Liz Claiborne Inc. is hoping to generate some positive news this spring with the relaunches of four of its brands.
This story first appeared in the December 3, 2008 issue of WWD. Subscribe Today.
Although the economy will likely offset what had originally been hoped to be the beginning of the company’s turnaround, successful relaunches of the Liz Claiborne brand, Claiborne men’s brand, Dana Buchman for Kohl’s and Kate Spade could create positive momentum to counter what has been a tough 2008 for the $4 billion vendor.
“The product launches next year are unbelievably important,” said chief executive officer William L. McComb. “I’m not going to tell you it will break beyond this consumer malaise, but our brands will put their absolute best foot forward. I’m thrilled to get our product on the shelves — it’s been a long time with me talking about these changes coming.”
The following product relaunches, which McComb set in motion when he took over two years ago, come to fruition this spring, which may prove to be the toughest season yet at retail:
• Liz Claiborne: McComb recruited Isaac Mizrahi last January to take over as creative director of the vendor’s flagship Liz Claiborne brand. The spring relaunch of the better-priced brand, which has seen its wholesale volume cut in half from its heyday to about $800 million, has received rave reviews from retailers who have seen the first line. Even so, between the economy and exiting about 200 unprofitable doors, the brand’s volume may actually fall for spring, though margins are expected to increase to about 10 percent.
• Claiborne: Right before tapping Mizrahi, McComb appointed John Bartlett to design the Claiborne better-priced men’s sportswear line, which will be called Claiborne by John Bartlett.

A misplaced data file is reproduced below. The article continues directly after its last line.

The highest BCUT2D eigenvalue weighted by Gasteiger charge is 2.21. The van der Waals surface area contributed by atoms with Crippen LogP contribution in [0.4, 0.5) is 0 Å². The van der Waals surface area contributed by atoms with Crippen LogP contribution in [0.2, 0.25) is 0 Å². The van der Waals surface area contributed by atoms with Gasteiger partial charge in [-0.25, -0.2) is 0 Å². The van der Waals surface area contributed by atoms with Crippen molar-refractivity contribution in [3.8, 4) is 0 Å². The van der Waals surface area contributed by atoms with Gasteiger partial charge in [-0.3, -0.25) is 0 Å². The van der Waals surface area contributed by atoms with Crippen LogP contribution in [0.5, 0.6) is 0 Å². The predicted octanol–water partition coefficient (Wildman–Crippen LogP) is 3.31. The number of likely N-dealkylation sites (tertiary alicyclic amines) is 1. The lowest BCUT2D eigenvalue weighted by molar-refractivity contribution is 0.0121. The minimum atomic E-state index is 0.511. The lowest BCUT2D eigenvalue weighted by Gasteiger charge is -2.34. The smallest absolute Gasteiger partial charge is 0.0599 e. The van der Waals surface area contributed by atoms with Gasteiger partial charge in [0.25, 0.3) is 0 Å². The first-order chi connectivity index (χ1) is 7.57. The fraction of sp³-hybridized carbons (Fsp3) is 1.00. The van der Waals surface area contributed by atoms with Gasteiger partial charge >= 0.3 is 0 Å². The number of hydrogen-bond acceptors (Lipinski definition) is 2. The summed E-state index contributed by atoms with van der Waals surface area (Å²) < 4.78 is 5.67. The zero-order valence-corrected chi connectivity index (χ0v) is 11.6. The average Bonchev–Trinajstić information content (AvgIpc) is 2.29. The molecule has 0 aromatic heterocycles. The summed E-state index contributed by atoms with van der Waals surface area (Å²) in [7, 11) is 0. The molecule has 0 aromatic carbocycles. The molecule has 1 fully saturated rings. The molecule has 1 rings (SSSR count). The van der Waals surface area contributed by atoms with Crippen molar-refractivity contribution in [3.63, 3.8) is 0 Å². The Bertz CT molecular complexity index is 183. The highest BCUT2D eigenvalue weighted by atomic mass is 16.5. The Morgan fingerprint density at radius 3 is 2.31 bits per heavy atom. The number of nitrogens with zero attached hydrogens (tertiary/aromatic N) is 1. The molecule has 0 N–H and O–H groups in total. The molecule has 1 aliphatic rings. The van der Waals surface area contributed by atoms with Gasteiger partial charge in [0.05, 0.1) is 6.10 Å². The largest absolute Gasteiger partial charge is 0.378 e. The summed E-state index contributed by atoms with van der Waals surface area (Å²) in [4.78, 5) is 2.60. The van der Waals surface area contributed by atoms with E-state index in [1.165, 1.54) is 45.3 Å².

• Kate Spade: Spring is the first collection under the direction of Deborah Lloyd, president and creative director, who McComb hired in October 2007 from Banana Republic. As the smallest of the direct brands on which Claiborne has banked its future, Kate Spade’s growth is key to the success of the parent company.
• Dana Buchman: The former bridge brand discontinued its wholesale business to upscale specialty stores and department stores last spring, and is relaunching as a moderate brand exclusive to Kohl’s this spring.
If the launches go well, it would be welcome news for the public company, whose stock has been trading around $2 a share since Claiborne posted a third-quarter loss of $68.7 million on sales that slid 16 percent to $1.01 billion. Last week, Moody’s Investors Service cut Claiborne’s debt ratings to “Ba2,” two levels below investment grade, based on expected weak earnings and low consumer spending. Right after that, Standard & Poor’s replaced Claiborne on the S&P 500 stock index with Dun & Bradstreet Corp., based on Claiborne’s stock declining about 86 percent this year to a market value of $265 million, which S&P said is more appropriate for inclusion in its SmallCap 600 index.
Claiborne is working with J.P. Morgan on getting a $650 million asset-based revolver as the vendor flips from a senior unsecured structure. The new line would replace a $750 million unsecured revolver expiring in October 2009, which Claiborne announced it would seek to renew back in August 2007. Rumors about whether Claiborne will be able to get such a loan are at the heart of the stock price, McComb said.
“Whether it’s fair or not, we’re being penalized for getting a 15-month jump for getting a credit loan for liquidity,” said McComb. “Once it was rumored with the economy that the banks are falling apart, the market began pricing it as a binary event, and if there was any likelihood we would not get the liquidity by November 2009, they wanted out of the stock. That sent us to $10, and sending us to $10 sent us to $5, and sending us to $5 sent us below that, because some of the biggest investors have ties to market caps of certain levels and are forced to sell off when it falls. And it all comes back to rumors about liquidity.…A stock price like this stinks, but I’m confident in what we are doing in management to manage the situation.”